THREE BODIES PROBLEM 3)5)
The problem, first considered by H. POINCARÉ (In "Méthodes nouvelles de la Mécanique Céleste", 1892-99) is to compute exactly the future or past position at some instant of three celestial bodies whose initial positions and velocities are known and which are submitted to Newtonian reciprocal attraction.
POINCARÉ showed that such a prediction was not possible by using anyone of the usual functions: linear, trigonometric, exponential and their combinations. Moreover he demonstrated that a three bodies system may well be unstable.
This has been confirmed during the 1960's by KOLMOGOROV, ARNOL'D and MOSER (The so-called KAM theorem), who showed that for some values of the initial conditions, the trajectories are quasi periodic, as if they were integrable, but for other initial conditions, arbitrarily close, instabilities zones do appear (chaotic zones), where dynamics are quitemore intricated.
This has been confirmed by computing comets and asteroids orbits, which result chaotic in the long run, i.e. subject to significant discontinuous changes. Very generally the classical newtonian two-bodies problem is an arbitrary simplification, obtained by elimination of secondary perturbations. Thus chaotic dynamics is also a feature of celestial mechanics and, conversely, it appears that Newtonian mechanics may imply non absolutely deterministic consequences.
As explained by R. ROSEN, the three bodies problem has wide implications in relation to the interactions of elements within any system or for groups of interacting systems: "Yet we might argue that we could study such a threebody system by decomposing it into subsystems; a two-body system and a one-body system, both of which are solvable in closed form. This does not help us, because the very act of decomposing the original system in that fashion will irreversibly destroy the dynamical laws of the original system; in other words, the properties of the subsystems prepared in that fashion will have nothing whatever to do with the properties of the system we are interested in. The properties of the subsystems will be artifacts. Stated another way, a three-body system is simply not the algebraic sum of a two-body and a one-body system"…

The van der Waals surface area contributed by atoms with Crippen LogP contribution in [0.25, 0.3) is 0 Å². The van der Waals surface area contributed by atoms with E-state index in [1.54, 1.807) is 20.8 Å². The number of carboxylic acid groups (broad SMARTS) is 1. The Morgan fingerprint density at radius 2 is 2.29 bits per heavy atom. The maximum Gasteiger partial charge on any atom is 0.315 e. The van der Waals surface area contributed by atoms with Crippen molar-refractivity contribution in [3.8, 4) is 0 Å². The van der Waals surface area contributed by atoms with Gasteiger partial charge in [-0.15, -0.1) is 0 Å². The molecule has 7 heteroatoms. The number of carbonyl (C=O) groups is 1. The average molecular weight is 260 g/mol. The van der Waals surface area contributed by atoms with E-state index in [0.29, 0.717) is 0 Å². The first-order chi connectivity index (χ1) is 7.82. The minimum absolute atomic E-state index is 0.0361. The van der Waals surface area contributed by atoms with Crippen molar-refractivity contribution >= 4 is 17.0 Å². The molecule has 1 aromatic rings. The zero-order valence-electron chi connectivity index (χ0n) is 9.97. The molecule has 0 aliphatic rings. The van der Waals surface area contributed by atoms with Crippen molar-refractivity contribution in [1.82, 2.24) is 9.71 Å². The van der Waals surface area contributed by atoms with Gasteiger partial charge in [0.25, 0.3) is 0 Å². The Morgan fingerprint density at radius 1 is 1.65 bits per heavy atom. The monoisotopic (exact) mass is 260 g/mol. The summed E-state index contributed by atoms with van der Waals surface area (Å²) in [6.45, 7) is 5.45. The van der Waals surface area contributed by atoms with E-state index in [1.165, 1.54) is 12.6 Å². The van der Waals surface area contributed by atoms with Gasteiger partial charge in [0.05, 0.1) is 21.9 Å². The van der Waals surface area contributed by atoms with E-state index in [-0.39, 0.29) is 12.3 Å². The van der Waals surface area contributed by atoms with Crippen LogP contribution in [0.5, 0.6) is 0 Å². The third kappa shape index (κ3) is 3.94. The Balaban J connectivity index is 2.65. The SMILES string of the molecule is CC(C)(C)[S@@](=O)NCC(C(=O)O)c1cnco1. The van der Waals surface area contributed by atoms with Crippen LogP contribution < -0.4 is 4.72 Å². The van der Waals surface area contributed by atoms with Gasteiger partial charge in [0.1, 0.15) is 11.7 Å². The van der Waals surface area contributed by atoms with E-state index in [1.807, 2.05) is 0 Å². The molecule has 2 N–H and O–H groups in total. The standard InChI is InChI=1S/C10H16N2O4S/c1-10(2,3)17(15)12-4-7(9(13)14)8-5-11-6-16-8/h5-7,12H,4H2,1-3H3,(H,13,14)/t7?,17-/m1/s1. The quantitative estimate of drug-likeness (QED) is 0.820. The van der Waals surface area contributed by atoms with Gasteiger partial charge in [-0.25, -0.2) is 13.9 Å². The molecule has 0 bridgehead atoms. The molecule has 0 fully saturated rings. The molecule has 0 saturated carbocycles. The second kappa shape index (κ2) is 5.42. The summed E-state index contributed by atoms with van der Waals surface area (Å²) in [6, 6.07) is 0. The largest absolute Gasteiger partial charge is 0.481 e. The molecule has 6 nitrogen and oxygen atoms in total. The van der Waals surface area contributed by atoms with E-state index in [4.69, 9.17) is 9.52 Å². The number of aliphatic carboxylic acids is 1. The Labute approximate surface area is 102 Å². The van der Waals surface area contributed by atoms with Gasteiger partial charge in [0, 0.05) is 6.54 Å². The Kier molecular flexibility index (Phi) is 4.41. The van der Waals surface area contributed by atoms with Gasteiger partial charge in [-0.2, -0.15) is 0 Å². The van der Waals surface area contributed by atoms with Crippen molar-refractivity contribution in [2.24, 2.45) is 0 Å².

"Now biological systems are typically organized in a manner like that of the three-body system; they resist physical decomposition into subsystems which would possess the same dynamical properties in isolation that they did when connected into the system" (1974, p. 172).
As expressed by J. CASTI: "The essence of the three bodies problem resides somehow in the linkages between all three bodies" (1994, p. 41 – emphasis ours). Simultaneities of causes and effects, when complex, cannot be perfectly modelized, and still less so at long term.
This is possibly the clearest indictment of reductionism applied to complex systems.
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Bertalanffy Center for the Study of Systems Science (2020). Title of the entry. In Charles François (Ed.), International Encyclopedia of Systems and Cybernetics (2). Retrieved from www.systemspedia.org/[full/url]
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